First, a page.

- Show, don’t tell. This one hits home perhaps because of my former online dating profiles. Yes, I said it. Too often, people state they’re “nice, like to travel, funny”. It’s incredibly generic and easy for anyone to say this. Instead, a well-written profile and accompanying pictures say much more, concisely, and accurately.
- Give yourself permission to suck. Maybe I do this all the time? J Point is that when you relinquish the need to be good, let alone perfect, you get to write. You get to post. You become a writer.
- Write, don’t edit. I adopted this perhaps 150 posts ago – write the post completely, and let it sit. Then, revisit day(s) later and only edit then. Too often writers can get stuck thinking of ways to rewrite what was just written before getting the full idea out.
- You have to read, and read all the time. Effective writers (and entrepreneurs) are constantly curious – always learning. They’re always reading and soaking in the world. Reading (learning) provides perspective which provides creativity.
In general, you just have to write. In many cases, constant practice is better than trying to be perfect. Constant practice leads to better writing.
- Have you always wanted to write a book?
- Why did you write the book?
- You must read a lot, too. What do you like reading?
Most people assume I’ve always loved writing. Truth be told, for my first 28 years of life, I hatedwriting, and I hated reading. Both were forced upon me in school, and I had little interest in what I read and wrote.
- It’s been a great journey, but it’s really just the beginning. Now comes the hardest part – promoting the book. Just like any startup, it’s about execution now.
- If you publish on Amazon’s Kindle platform, be careful when you say, “available on Kindle”. Most people don’t know Kindle is just the platform, and there’s a Kindle app available for any device – many think it’s just Kindle e-reader.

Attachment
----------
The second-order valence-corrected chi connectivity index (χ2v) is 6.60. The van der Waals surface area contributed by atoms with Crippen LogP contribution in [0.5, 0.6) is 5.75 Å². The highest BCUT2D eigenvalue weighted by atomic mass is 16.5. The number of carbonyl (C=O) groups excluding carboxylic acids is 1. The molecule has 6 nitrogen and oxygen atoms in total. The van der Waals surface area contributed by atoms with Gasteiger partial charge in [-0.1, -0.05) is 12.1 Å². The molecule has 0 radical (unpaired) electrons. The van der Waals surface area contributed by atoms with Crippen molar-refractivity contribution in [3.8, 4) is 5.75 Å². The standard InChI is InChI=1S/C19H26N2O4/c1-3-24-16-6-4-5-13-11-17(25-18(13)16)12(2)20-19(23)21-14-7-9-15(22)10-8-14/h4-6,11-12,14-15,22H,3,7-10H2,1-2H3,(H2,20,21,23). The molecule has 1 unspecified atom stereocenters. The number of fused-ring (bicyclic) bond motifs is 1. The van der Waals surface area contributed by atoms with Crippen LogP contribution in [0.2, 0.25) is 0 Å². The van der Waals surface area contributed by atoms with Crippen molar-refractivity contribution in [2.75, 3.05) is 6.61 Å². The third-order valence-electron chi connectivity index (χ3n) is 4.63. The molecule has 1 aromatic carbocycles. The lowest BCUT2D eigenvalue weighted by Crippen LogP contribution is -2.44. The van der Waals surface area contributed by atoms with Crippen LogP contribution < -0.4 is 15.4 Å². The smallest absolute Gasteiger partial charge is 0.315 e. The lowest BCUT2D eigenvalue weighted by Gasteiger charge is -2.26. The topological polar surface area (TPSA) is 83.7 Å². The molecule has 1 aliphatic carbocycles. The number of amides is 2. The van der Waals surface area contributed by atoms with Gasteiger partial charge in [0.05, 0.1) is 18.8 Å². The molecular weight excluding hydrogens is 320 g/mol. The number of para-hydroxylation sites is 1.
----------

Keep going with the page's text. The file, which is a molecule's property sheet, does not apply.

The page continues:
- Editors made my book way better. The first version of the book took < 10 days. It was full of content, but lacked cohesion and vision. The first round of edits immediately made the book 10X better. The more critical, the better. Three formal rounds of edits later (+ several personal ones)… book was in shape for publishing!
- It’s very easy to self-publish a book, and doesn’t cost much money. Friends as Editors = $0. Cover photo = $12. Cover self-editing = $0. Copyright registration = $55. International Standards Book Number (ISBN) 10-Pack = $295. Website template = $48. Website self-edit = $0. GoDaddy domain registration= $11.34. For everything else = priceless (err, “free”).
- Microsoft Word is great to write the book, track changes, and initially convert the book ready for mobile format. Beyond, know some HTML to make finer adjustments like formatting lists, pictures, etc.
- Everyone is impressed that I’ve written a book more so than I thought. I think it’s a goal or at least an achievement most people don’t ever think about. The moment I mention it, everyone is inspired and curious. It’s going to be great for branding.
- Writing the book wasn’t that hard. It was just sitting down and tackling it. I didn’t think about length or format at first. Instead, I made a rough outline of the topics, and made a goal to write two chapters a day. From there, it was easy to produce content. Then, editing made the book from stream of consciousness to coherent vision.
There are many more thoughts, but these just came to me. I’ve been busy the last couple weeks, though, so I’m interested to see what happens in the next month when I reach a homeostasis and start promoting the book.
What questions do you have about publishing a book? If you could write about anything, what would that be?